TURP Alternatives: What Urologists Need to Know About Prostate Artery Embolization (PAE)

Benign prostatic hyperplasia (BPH), also known as prostatic enlargement, is a common condition in aging men. BPH often causes lower urinary tract symptoms (LUTS), which can result in poor quality of life.

Transurethral resection of prostate (TURP) is one of several surgical therapies used to treat BPH, and while it is currently considered the gold standard for BPH treatment, it requires general anesthesia and a longer recovery period. Sexual side effects are common. 

Prostate artery embolization (PAE) is performed by interventional radiologists as part of a class of procedures called minimally invasive image-guided procedures (MIIPs). Inclusion criteria for PAE candidates include:

  • Patients with severe LUTS due to BPH, including an International Prostate Symptom Score (IPSS) score of 20 or more or American Urological Association Symptom Index (AUA-SI) QoL score of 4 or more.
  • Prostate size minimum of 40g.
  • Patients who have failed medical management including insufficient improvement with medical therapy or intolerance to medical therapy.

There are exclusion criteria to consider before offering patients PAE. These include renal failure, uncorrectable coagulopathy, severe atherosclerosis/vessel tortuosity and confounding disease of lower urinary tract. These are all considered during initial consultation.

According to Ryan Kohlbrenner, MD, assistant professor in the Interventional Radiology subspecialty in the UC San Francisco Department of Radiology and Biomedical Imaging, there is considerable overlap between TURP candidates and PAE candidates. He feels as though interventional radiologists at UCSF Radiology can help urologists the most with the following patient demographics:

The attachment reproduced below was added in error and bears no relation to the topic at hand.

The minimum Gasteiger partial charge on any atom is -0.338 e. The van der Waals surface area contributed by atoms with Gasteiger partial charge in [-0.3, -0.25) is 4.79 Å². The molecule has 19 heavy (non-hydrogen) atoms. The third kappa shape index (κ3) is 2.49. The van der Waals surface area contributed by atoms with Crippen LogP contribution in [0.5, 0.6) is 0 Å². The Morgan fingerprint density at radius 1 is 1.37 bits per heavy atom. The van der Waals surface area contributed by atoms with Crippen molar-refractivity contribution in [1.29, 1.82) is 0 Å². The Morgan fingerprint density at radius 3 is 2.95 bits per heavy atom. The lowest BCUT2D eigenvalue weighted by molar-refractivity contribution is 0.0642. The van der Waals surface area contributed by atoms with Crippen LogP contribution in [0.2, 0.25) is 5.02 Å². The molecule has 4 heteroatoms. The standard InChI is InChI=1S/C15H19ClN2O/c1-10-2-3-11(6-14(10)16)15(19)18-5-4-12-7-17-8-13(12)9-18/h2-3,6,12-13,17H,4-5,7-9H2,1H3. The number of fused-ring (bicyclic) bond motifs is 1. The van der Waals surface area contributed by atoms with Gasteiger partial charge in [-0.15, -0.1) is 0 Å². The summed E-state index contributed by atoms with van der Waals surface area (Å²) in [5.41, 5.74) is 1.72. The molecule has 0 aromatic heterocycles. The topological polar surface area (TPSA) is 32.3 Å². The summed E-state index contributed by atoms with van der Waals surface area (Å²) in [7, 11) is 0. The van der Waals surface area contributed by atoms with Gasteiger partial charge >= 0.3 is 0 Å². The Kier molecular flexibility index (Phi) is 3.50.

• Patients who are not surgical candidates, either because they are unable to tolerate general anesthesia or because their prostates are too big.
  • Patients who do not want a transurethral procedure, or are afraid of impotence, incontinence, or retrograde ejaculation. These are far more common after TURP.
  • Patients with hematuria of prostatic origin.

Overall, the procedure involves shrinking the prostate by treating its blood vessels. An interventional radiologist gains access through a small incision in the upper thigh or the wrist. From there, small particles are injected into the prostate to slow the blood flow to the gland, causing the prostate to shrink. Relief from BPH symptoms occurs in the following weeks and months. It is a relatively painless procedure using conscious sedation. After the procedure, UCSF Radiology follows up with patients at one, six and 12 months.

There is lots of current evidence to support the safety and efficacy of PAE. Some of the most well-known are listed below:

For additional information on PAE as a TURP alternative, and a deeper dive into current evidence supporting PAE, hear directly from Dr. Kohlbrenner by watching a video of his lecture.


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